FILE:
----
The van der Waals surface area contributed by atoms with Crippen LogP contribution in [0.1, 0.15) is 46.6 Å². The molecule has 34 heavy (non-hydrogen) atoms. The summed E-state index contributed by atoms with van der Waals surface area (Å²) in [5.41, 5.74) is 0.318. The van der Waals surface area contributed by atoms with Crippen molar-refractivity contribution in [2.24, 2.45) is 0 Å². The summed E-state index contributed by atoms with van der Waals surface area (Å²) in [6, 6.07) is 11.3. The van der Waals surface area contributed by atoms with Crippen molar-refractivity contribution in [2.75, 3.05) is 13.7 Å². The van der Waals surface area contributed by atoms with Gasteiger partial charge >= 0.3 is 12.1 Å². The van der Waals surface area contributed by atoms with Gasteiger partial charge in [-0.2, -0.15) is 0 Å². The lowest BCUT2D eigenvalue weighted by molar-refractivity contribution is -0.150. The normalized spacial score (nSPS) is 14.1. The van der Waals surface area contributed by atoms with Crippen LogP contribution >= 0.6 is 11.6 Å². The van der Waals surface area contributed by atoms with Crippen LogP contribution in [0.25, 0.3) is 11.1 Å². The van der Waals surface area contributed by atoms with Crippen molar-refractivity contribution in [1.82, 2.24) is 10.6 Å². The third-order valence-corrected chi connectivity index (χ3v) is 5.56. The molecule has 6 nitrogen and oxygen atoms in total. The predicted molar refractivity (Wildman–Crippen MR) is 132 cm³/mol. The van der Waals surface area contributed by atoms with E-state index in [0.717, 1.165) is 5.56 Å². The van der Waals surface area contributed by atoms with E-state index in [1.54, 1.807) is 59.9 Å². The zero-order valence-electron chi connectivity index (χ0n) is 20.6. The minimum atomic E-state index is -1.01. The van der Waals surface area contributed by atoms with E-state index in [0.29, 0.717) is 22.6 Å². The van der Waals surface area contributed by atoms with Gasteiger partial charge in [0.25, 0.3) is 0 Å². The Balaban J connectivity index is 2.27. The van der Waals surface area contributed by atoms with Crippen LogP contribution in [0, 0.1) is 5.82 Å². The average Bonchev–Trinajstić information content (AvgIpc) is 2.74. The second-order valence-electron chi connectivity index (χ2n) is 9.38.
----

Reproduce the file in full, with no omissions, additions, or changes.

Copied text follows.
The van der Waals surface area contributed by atoms with Crippen LogP contribution in [0.1, 0.15) is 46.6 Å². The molecule has 34 heavy (non-hydrogen) atoms. The summed E-state index contributed by atoms with van der Waals surface area (Å²) in [5.41, 5.74) is 0.318. The van der Waals surface area contributed by atoms with Crippen molar-refractivity contribution in [2.24, 2.45) is 0 Å². The summed E-state index contributed by atoms with van der Waals surface area (Å²) in [6, 6.07) is 11.3. The van der Waals surface area contributed by atoms with Crippen molar-refractivity contribution in [2.75, 3.05) is 13.7 Å². The van der Waals surface area contributed by atoms with Gasteiger partial charge >= 0.3 is 12.1 Å². The van der Waals surface area contributed by atoms with Gasteiger partial charge in [-0.2, -0.15) is 0 Å². The lowest BCUT2D eigenvalue weighted by molar-refractivity contribution is -0.150. The normalized spacial score (nSPS) is 14.1. The van der Waals surface area contributed by atoms with Crippen LogP contribution >= 0.6 is 11.6 Å². The van der Waals surface area contributed by atoms with Crippen LogP contribution in [0.25, 0.3) is 11.1 Å². The van der Waals surface area contributed by atoms with Crippen molar-refractivity contribution in [1.82, 2.24) is 10.6 Å². The third-order valence-corrected chi connectivity index (χ3v) is 5.56. The molecule has 6 nitrogen and oxygen atoms in total. The predicted molar refractivity (Wildman–Crippen MR) is 132 cm³/mol. The van der Waals surface area contributed by atoms with E-state index in [0.717, 1.165) is 5.56 Å². The van der Waals surface area contributed by atoms with E-state index in [1.54, 1.807) is 59.9 Å². The zero-order valence-electron chi connectivity index (χ0n) is 20.6. The minimum atomic E-state index is -1.01. The van der Waals surface area contributed by atoms with E-state index in [0.29, 0.717) is 22.6 Å². The van der Waals surface area contributed by atoms with Gasteiger partial charge in [0.25, 0.3) is 0 Å². The Balaban J connectivity index is 2.27. The van der Waals surface area contributed by atoms with Crippen LogP contribution in [0, 0.1) is 5.82 Å². The average Bonchev–Trinajstić information content (AvgIpc) is 2.74. The second-order valence-electron chi connectivity index (χ2n) is 9.38.